Freedom from absolutism … freedom from arbitrary arrest, trial by jury, equality before the law, the freedom of home from arbitrary entrance and search, some limited liberty of thought, of speech and of conscience, the vicarious participation in liberty … afforded by the right of parliamentary opposition and by elections and election tumults … as well as freedom to travel, trade, and sell one’s own labour.7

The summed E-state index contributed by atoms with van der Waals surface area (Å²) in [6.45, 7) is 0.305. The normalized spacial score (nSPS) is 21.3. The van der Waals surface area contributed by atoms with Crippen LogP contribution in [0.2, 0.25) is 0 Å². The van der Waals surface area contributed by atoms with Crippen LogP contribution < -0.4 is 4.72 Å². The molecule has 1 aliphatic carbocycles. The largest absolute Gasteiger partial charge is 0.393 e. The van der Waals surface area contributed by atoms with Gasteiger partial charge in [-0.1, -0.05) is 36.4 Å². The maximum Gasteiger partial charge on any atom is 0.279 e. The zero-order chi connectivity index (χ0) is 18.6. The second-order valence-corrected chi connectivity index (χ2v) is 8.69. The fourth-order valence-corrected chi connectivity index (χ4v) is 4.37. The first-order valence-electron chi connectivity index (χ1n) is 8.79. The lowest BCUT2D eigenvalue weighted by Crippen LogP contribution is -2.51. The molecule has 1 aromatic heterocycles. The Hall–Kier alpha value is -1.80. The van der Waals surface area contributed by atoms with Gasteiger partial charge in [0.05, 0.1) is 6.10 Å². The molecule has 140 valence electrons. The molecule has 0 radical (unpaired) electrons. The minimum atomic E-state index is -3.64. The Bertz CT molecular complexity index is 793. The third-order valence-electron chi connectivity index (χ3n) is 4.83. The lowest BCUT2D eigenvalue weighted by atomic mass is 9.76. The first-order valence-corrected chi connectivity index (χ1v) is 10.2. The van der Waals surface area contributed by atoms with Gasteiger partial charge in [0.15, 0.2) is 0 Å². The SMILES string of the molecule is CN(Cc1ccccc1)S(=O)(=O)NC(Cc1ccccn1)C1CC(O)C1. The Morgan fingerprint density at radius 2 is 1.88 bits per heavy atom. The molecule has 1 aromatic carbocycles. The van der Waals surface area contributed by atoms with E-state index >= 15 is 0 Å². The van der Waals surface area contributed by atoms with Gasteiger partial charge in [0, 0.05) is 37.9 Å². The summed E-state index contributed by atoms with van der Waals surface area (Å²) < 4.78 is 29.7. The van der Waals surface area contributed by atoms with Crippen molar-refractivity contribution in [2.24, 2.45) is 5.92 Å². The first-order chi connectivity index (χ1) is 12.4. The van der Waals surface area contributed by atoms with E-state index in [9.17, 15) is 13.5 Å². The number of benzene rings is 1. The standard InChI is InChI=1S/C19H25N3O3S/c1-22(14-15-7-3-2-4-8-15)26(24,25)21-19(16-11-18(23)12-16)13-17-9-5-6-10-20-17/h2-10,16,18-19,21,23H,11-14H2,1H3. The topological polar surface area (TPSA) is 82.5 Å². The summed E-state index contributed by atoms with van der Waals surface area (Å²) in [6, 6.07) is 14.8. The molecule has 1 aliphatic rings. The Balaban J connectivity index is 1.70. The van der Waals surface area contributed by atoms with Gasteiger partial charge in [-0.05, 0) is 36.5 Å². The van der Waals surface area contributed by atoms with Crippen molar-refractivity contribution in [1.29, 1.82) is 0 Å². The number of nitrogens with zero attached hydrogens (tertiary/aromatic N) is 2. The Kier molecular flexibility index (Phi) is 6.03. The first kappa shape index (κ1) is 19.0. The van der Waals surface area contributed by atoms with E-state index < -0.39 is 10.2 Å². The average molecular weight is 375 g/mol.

Furthermore, although only Anglican men of property had full civil and political rights—most significantly, voting, holding public office, and attending university—the Toleration Act of 1689 accorded freedom of worship to Protestant Dissenters.Meanwhile, inequalities intensified. The Whigs continued to control Parliament, the Lords by inheritance and the Commons by patronage. Many towns had no representation, and men without property, or at least an annual income of £40, were excluded from the franchise. At best only one out of every five Englishmen could vote.Capitalism advanced. Aristocrats and gentry enclosed fields previously available for common uses, dispossessed smallholders, and carried on the “primitive accumulation of capital” that financed Britain’s Industrial Revolution. Merchants and shop owners abandoned customary methods of regulating commerce and labor. And political economy superseded the traditional moral economy, subjecting people to the vagaries of the market and creating a growing class of poor, propertyless workers.A new political revolution never threatened, but English working people believed they had a right to express their grievances and regularly did so through swift communal actions directed against property and its symbols, giving them the reputation of an “ungovernable people.” Still, England’s governors managed their power and authority resolutely. When necessary they resorted to force. More often they secured their rule through other means. Nationalism and Protestantism played significant roles, but “the law” served as the foremost vehicle for controlling the common folk. “Liberty” and “property” became England’s watchwords, and the most potent fiction was that all freeborn English were equal before the law. While the law set limits to the ambitions and predations of the powerful, it was crafted to instill respect for authority and the sanctity of property in those who possessed neither. Failing respect, fear would suffice. The number of offenses punishable by death—which included the most minor of crimes, such as petty theft—increased from 50 to 250 in the course of the eighteenth century. Neither age nor sex disqualified one from hanging.Situated seventy-five miles northeast of London, Thetford was a market town of two thousand people. Dominated by the wealthy Duke of Grafton and his family, the local economy remained agricultural, yet it included a diverse community of artisans, to which Paine’s father belonged. Beneath the artisans the laboring poor struggled to make a living and, further down the social scale, a swelling number of paupers struggled to survive.Blatant displays of the nation’s inequalities, criminal court sessions were held in Thetford every March, during which time the town’s population ballooned and routine life gave way to a bizarre carnival of theatricals, amusements, trials, verdicts, and executions. Most of those sentenced to hang had been convicted of stealing and, overwhelmingly, were of the lower classes. Gallows Hill itself could be seen from the Paine home, and its grisly images must have made a lasting impression on the young Thomas.Paine’s own family made him skeptical of authority, both political and religious. Joseph’s brethren in the Society of Friends had ostracized him for marrying Frances Cocke in a Church of England ceremony. But he never ceased to consider himself a Quaker, and he imbued his son with Quaker ideas and values. A “tolerated” religious minority, the Quakers were still looked upon with suspicion and had yet to achieve civil and political equality. They rejected the formalization of religion and priestly authority, refused to pay tithes, practiced pacifism, and called upon men and women to discover the “divine spark” with which God had endowed them. Seeing one another as brothers and sisters, they also felt responsible for one another’s welfare and took care of the poorer members of their communities themselves. Though never truly a Quaker (for he was no pacifist), the mature Thomas would often identify himself as one and—impressed by their lives—he would oppose hierarchies, support freedom of worship and separation of church and state, and advocate public ways of addressing poverty.While Paine’s father instilled Quaker values, his mother raised him in the church, making sure he learned the Bible and Anglican catechism. Yet years later Paine would claim that even as he memorized lengthy passages of scripture, he began to have serious doubts about Christianity. He wrote that a sermon on “redemption by the death of the Son of God” had “revolted” him: “it was making God Almighty act like a passionate man who killed His son when he could not revenge Himself in any other way, and as I was sure a man would be hanged who did such a thing, I could not see for what purpose they preached such sermons.” And convinced that God was “too good” to “do such an action,” Paine came to believe that “any system of religion that has anything in it that shocks the mind of a child cannot be a true system.”8With financial assistance from an aunt, Paine’s parents enrolled him in Thetford Grammar School. He most liked science and poetry, both of which became lifetime avocations. In particular, he relished the works of Shakespeare and the seventeenth-century writers John Milton and John Bunyan (which no doubt nourished his later political and religious radicalism). Though the school offered Latin, his father forbade him from learning it, for as a Quaker Joseph believed that Latin, the official language of states and churches, functioned to obscure the exercise of authority from the people. And the ban probably served Paine well, for it later helped to keep him from fancifying his prose and alienating working people.Like many English boys, Paine “ached to go to sea,” but his parents had other plans for him. On his turning thirteen, they withdrew him from school and apprenticed him to his father to learn corsetmaking or, as it was also called, staymaking, for it entailed the making of whalebone stays for the woolen-cloth corsets of upper-class women. Laborious work, it demanded skill, concentration, and endurance. But Paine learned more than a craft in his father’s workshop. Likely Joseph also filled their many hours together with Quaker historical memories of the revolutionary 1640s and 1650s.9Thetford presented a declining market for corsetmakers, compelling the younger Paine to leave for London in 1756 to work as a journeyman. Yet even the capital’s opportunities and excitements did not satisfy him. Twice he enlisted for service aboard a privateer. The first time his father dissuaded him, probably saving his life, for the ship onto which Paine had signed suffered horrific losses. The second time he sailed.Nineteen years old, healthy, strong, and skilled, Paine joined the crew of the King of Prussia in January 1757. Commissioned by the Crown to capture or, if necessary, sink enemy vessels, the captain and crew of a privateer were entitled to keep the seized vessels’ contents and divvy up the money garnered at auction. We don’t know exactly what motivated Paine to sign up. Adventure, patriotism, and profit were equally powerful recruiters. But there were also powerful disincentives. Disease and death stalked the ships, and life at sea mirrored the oppression and exploitation of the larger world. Whatever actually led him to sail, he would learn a great deal, both about seamanship and about life, for the tides and currents of the Atlantic carried not only dangers and threats but also many a radical notion. Paine later admiringly recalled the comradeship of his fellow seamen—usually a multinational or even multiracial lot—and how experienced sailors took it upon themselves to “instruct the landmen in the common work of the ship.” He also must have found impressive their bravery, egalitarianism, solidarity, and defiant stance before the elements, the enemy, and when their sense of fairness and justice was violated, their own officers.10During the eight months Paine spent “between the devil and the deep blue sea,” the King of Prussia pursued several successful engagements. Still, after it was over Paine did not sign on for a second cruise. A veteran of naval combat but sound, whole, and £30 richer (a small fortune for someone of his age and background), he left the ship in late summer and returned to London, keen to learn and to make something more of himself.Eighteenth-century Britain was the “birthplace of the modern.” Even the French philosophes envied the nation’s advances in politics, letters, and science. “To enlighten” became the great metaphor of the age, and at the heart of Britain’s empire and Enlightenment stood its capital, London, a metropolis of six hundred thousand. Its streets and shops teemed with diverse peoples and goods, and its expanding middle and artisan classes supported a thriving culture of theaters, debating clubs, periodicals, booksellers, and lectures. Paine immersed himself in it. He passed hours in the bookshops and avidly attended talks on an array of scientific subjects. His favorite lecturers—such as the spectacle maker and mathematician Benjamin Martin and the painter and astronomer James Ferguson (both of whom he befriended) —were most often self-taught, skilled artisans. And also like Paine, those who frequented their presentations were usually lower-middle-class Dissenters eager for self-improvement.11Paine’s new comrades questioned the order of the universe and the order of society. Clearly shaping Paine’s own views, the natural philosophy of Sir Isaac Newton emerged as the foremost current of thought. Newtonians held that God the Creator had provided a “natural order” to the universe, the laws of which could be discovered and progressively applied through scientific inquiry and reason. They also supposed that such laws governed the social world and that knowledge of them could guide the reform of political and social life.Paine always said he had little interest in politics as a young man. But the contradictions he encountered in the capital—the rich getting richer and proud talk of English liberties even as working people and the poor suffered destitution and state violence—apparently made deep impressions. And in London’s artisan-intellectual community he became not only more aware of middle- and lower-class resentment of aristocratic privilege but also quite familiar with the radical ideas of the day, including the republican-inspired arguments of the “Real Whigs” and the liberal philosophy of John Locke. The former, nostalgic for the seventeenth-century commonwealth, yet worshipful of the supposedly balanced government of King, Lords, and Commons, decried the Crown’s and its ministers’ patronage system, abuses of power, and the corruption of Britain’s constitution and liberties. The latter, while stressing the sanctity of property, discounted divine right in favor of natural rights and proposed that in the “social compact” between the king and his subjects, legitimacy sprang from consent and the people retained the right to rebel against unlawful or oppressive authority.12In these circles, Paine also became attuned to the latest thinking in logic and communication, which was undergoing drastic revision in light of the scientific revolution. The new theory of rhetoric—which Paine would so effectively employ—rejected the traditional preference for flowery and elegant style over substance as well as the traditional equation of grandiloquence and eloquence. Instead, it advocated “drawing arguments directly from the facts of the case” and urged speakers and writers to cultivate simplicity, brevity, and “plainness of style.”13Yet Paine could afford to remain a “student” for only so long, and in 1758 he finally moved to Sandwich to set up shop as a master staymaker. Though he may already have become a religious skeptic, he also involved himself in the local Methodist movement and occasionally preached at its gatherings, experiences that surely encouraged his emergent belief in the potential of the common people and shaped his own rhetorical verbal skills. Begun by the brothers John and Charles Wesley as a mission to reinvigorate the Christian spirit of the common people and bring them back into the church, Methodism—which would eventually become an alternative to both Anglicanism and Calvinism—was growing rapidly in the mid-eighteenth century, especially among the lower classes, for it offered hope of redemption during an age of mounting insecurities. Affirming that every individual could be saved, it proclaimed that salvation depended on individual choice and action and that to be a good Christian one not only had to discover God but also do good works and tend to the welfare of others. Methodism clearly demanded self-discipline, however, built around congregations, it also afforded community, mutual assistance, and opportunities for self-governance. And by promoting Bible study, it also advanced reading, writing, and public speaking among the otherwise illiterate and voiceless, including women.14It may well have been at a Methodist gathering that Paine met his first love, Mary Lambert, a young woman who worked as a maid in the home of a prominent local family. Courting in the spring and summer of 1759, they married in the autumn and soon afterward Mary became pregnant. But the couple’s happiness did not last long, for Paine’s business failed and both Mary and the baby died in childbirth. In ensuing years Paine would speak little of his losses. Yet he would forever despise regimes that accepted poverty as part of the natural order of things, and he developed a special sympathy for women and the subordination they suffered.15Returning to Thetford alone and penniless, Paine looked into government employment as an excise officer (the occupation of Mary’s late father), and by way of family contacts in the Duke of Grafton’s household, he received tutoring for the entrance exams and influential help in overcoming the bureaucratic hurdles. His first appointment came in 1762, and two years later he was promoted to a station officer’s post on the North Sea coast, where, in addition to his regular tasks, he had the dangerous duty of watching out for smuggling activity by patrolling the shore on horseback. He enjoyed the job but was dismissed in the summer of 1765, specifically for “stamping” goods he had not actually inspected (a not uncommon practice, given the low wages, heavy duties, and unpopularity of excisemen).Unwilling to accept his fate and believing he had suffered a grave injustice, Paine returned to London and with the requisite humility and deference petitioned the Excise Commission for reinstatement. In fact, he may have been innocent. His supervisor, William Swallow, may actually have framed Paine in an attempt to cover up his own corruption, for the Excise Commission discharged Swallow only weeks after Paine. It is even possible that Paine knew of Swallow’s dirty dealing but given the system of authority felt incapable of doing anything about it.16Whatever the case, Paine was reinstated. And yet unable to immediately secure a new posting, he was forced to eke out a bare living by teaching in schools for working-class children. Still, the delay in London allowed him to renew his friendships in the city’s intellectual community, which fortuitously led to his meeting the renowned American writer and scientist Benjamin Franklin.Living again in London also afforded Paine further lessons in British popular politics, for economic depression in the 1760s had fomented a wave of industrial disputes and crowd actions, including rallies in support of John Wilkes. A member of Parliament and the publisher of the North Briton, Wilkes was being prosecuted—or as many thought, persecuted—by the government for printing “seditious libel against George III and his ministers.” A wit and a scoundrel, Wilkes had no reservations about exploiting popular sympathies. Nevertheless, those who took to the streets shouting “Wilkes and Liberty!” saw his case as an ominous example of government menacing the rights of a freeborn Englishman. Paine could not have failed to notice working people’s nascent radicalism.17Finally, in 1768 the Excise Commission assigned Paine to Lewes, on the Sussex coast. Not only did the posting promise to rescue him from dire poverty, but its location must have seemed inviting. A town of four thousand people, Lewes had several Dissenting churches and was known for its republican political tradition. Arriving there, Paine soon found residence with Samuel Ollive, a tobacconist and local constable, who took an immediate liking to his new lodger. Self-assured and sociable, Paine himself happily joined in community life, winning election to the town council and serving on a local Church of England committee responsible for supervising the disbursement of the parish taxes and aid to the poor.In Lewes, as well, Paine enthusiastically participated in the Headstrong Club, a drinking, dining, and discussion group that met regularly at the local White Hart. Here he began to openly express his political views and soon gained a reputation as a superb debater. A lifelong friend, Thomas Clio Rickman would later recall that Paine was “at this time a Whig, and notorious for that quality which has been defined perseverance in a good cause and obstinacy in a bad one. He was tenacious of his opinions, which were bold, acute, and independent, and which he maintained with ardour, elegance, and argument.” And—though Paine himself would always insist that he had published nothing before coming to America—he may have taken to penning articles under pseudonyms. He definitely composed pieces for the Headstrong entourage, one of which, “The Trial of Farmer Shorter’s Dog Porter,” satirically challenged the prevailing power structure and belief in the inevitability of gross social inequalities.18In July 1769 Samuel Ollive died, and at his widow’s invitation Paine took over the tobacco shop. Also with her encouragement, he drew closer to the Ollives’ daughter Elizabeth. And in March 1771—apparently motivated by friendship more than by love—he married her. The marriage would not last.Increasingly resentful of their impoverished circumstances, excise officers in the Sussex area banded together in 1772 to formally request a salary boost from Parliament, and given his rising reputation as a wordsmith, they commissioned Paine to write their petition. Accepting the task, he carefully prepared The Case of the Officers of Excise. While clearly presenting the needs of the men and their families, Paine did not yet demonstrate his extraordinary literary skills. But he began to reveal feelings and thoughts that would become all the more evident in and critical to his later works, such as a disdain for excessive wealth, a compassion for the poor, and a recognition of the critical connection between affluence and distress.19Almost every one of the nation’s excise officers signed on to the effort and paid a small subscription to send Paine to London, where he spent the winter months of 1772–73 lobbying Parliament. In the end, however, his mission accomplished nothing material. Making it all the worse, his long absence from Lewes cost Paine everything. The shop failed for lack of attention, the Excise Commission sacked him for abandoning his post, and his marriage collapsed.With nothing left in Lewes, Paine cleared up his affairs and returned to the capital. The only obvious good that had come from his winter-long campaign—other than a sobering immersion in British politics—was that it afforded him a chance to reconnect with Franklin, who was now the official representative of the rebellious colonies. And in the late summer of 1774, Paine sought him out to talk about America. Hearing of Paine’s defeat and debacle, the elder Franklin readily sympathized, for he too had recently suffered public abuse from King George’s government on account of actions pursued in favor of those he represented. Not surprisingly, he encouraged Paine to emigrate and promised him a note of introduction.That September Paine departed for America, outfitted with Franklin’s letter. Directed to Franklin’s son-in-law, Richard Bache, an insurance underwriter in Philadelphia, and to Franklin’s son, William, then Royal Governor of New Jersey, it read: